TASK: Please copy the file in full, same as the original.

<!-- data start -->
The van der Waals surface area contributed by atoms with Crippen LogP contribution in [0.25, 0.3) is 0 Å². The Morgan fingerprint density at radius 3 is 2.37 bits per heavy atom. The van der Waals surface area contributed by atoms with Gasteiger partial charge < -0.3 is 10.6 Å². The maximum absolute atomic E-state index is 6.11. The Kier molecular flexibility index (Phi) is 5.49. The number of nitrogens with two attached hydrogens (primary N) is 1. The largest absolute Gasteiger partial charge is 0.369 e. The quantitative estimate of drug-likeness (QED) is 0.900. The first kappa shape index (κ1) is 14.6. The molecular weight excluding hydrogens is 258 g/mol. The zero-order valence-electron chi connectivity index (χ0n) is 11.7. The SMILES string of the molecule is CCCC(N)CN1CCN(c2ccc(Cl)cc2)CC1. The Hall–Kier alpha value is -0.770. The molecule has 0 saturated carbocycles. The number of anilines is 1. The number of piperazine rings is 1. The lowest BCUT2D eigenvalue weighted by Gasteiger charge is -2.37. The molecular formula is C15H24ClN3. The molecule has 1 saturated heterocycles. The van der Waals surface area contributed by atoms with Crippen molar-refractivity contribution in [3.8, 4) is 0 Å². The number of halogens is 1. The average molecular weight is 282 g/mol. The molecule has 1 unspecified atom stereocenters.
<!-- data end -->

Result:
The van der Waals surface area contributed by atoms with Crippen LogP contribution in [0.25, 0.3) is 0 Å². The Morgan fingerprint density at radius 3 is 2.37 bits per heavy atom. The van der Waals surface area contributed by atoms with Gasteiger partial charge < -0.3 is 10.6 Å². The maximum absolute atomic E-state index is 6.11. The Kier molecular flexibility index (Phi) is 5.49. The number of nitrogens with two attached hydrogens (primary N) is 1. The largest absolute Gasteiger partial charge is 0.369 e. The quantitative estimate of drug-likeness (QED) is 0.900. The first kappa shape index (κ1) is 14.6. The molecular weight excluding hydrogens is 258 g/mol. The zero-order valence-electron chi connectivity index (χ0n) is 11.7. The SMILES string of the molecule is CCCC(N)CN1CCN(c2ccc(Cl)cc2)CC1. The Hall–Kier alpha value is -0.770. The molecule has 0 saturated carbocycles. The number of anilines is 1. The number of piperazine rings is 1. The lowest BCUT2D eigenvalue weighted by Gasteiger charge is -2.37. The molecular formula is C15H24ClN3. The molecule has 1 saturated heterocycles. The van der Waals surface area contributed by atoms with Crippen molar-refractivity contribution in [3.8, 4) is 0 Å². The number of halogens is 1. The average molecular weight is 282 g/mol. The molecule has 1 unspecified atom stereocenters.